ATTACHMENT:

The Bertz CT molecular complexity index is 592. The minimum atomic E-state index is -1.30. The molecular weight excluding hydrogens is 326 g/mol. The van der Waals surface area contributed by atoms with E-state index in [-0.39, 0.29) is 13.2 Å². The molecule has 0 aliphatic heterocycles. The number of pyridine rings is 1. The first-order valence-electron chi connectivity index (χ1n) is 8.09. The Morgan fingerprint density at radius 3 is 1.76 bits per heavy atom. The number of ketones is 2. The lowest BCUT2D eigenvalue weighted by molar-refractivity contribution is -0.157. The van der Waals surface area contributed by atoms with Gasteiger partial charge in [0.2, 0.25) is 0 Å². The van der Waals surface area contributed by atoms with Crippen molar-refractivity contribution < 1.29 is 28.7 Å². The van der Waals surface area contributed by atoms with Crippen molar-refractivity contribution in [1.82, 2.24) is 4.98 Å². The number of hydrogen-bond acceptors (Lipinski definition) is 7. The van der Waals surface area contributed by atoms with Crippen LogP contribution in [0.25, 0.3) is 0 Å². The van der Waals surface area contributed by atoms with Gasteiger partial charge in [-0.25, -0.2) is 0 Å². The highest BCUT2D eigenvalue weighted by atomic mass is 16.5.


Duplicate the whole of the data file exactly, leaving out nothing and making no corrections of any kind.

The Bertz CT molecular complexity index is 592. The minimum atomic E-state index is -1.30. The molecular weight excluding hydrogens is 326 g/mol. The van der Waals surface area contributed by atoms with E-state index in [-0.39, 0.29) is 13.2 Å². The molecule has 0 aliphatic heterocycles. The number of pyridine rings is 1. The first-order valence-electron chi connectivity index (χ1n) is 8.09. The Morgan fingerprint density at radius 3 is 1.76 bits per heavy atom. The number of ketones is 2. The lowest BCUT2D eigenvalue weighted by molar-refractivity contribution is -0.157. The van der Waals surface area contributed by atoms with Gasteiger partial charge in [0.2, 0.25) is 0 Å². The van der Waals surface area contributed by atoms with Crippen molar-refractivity contribution < 1.29 is 28.7 Å². The van der Waals surface area contributed by atoms with Crippen molar-refractivity contribution in [1.82, 2.24) is 4.98 Å². The number of hydrogen-bond acceptors (Lipinski definition) is 7. The van der Waals surface area contributed by atoms with Crippen LogP contribution in [0.25, 0.3) is 0 Å². The van der Waals surface area contributed by atoms with Gasteiger partial charge in [-0.25, -0.2) is 0 Å². The highest BCUT2D eigenvalue weighted by atomic mass is 16.5.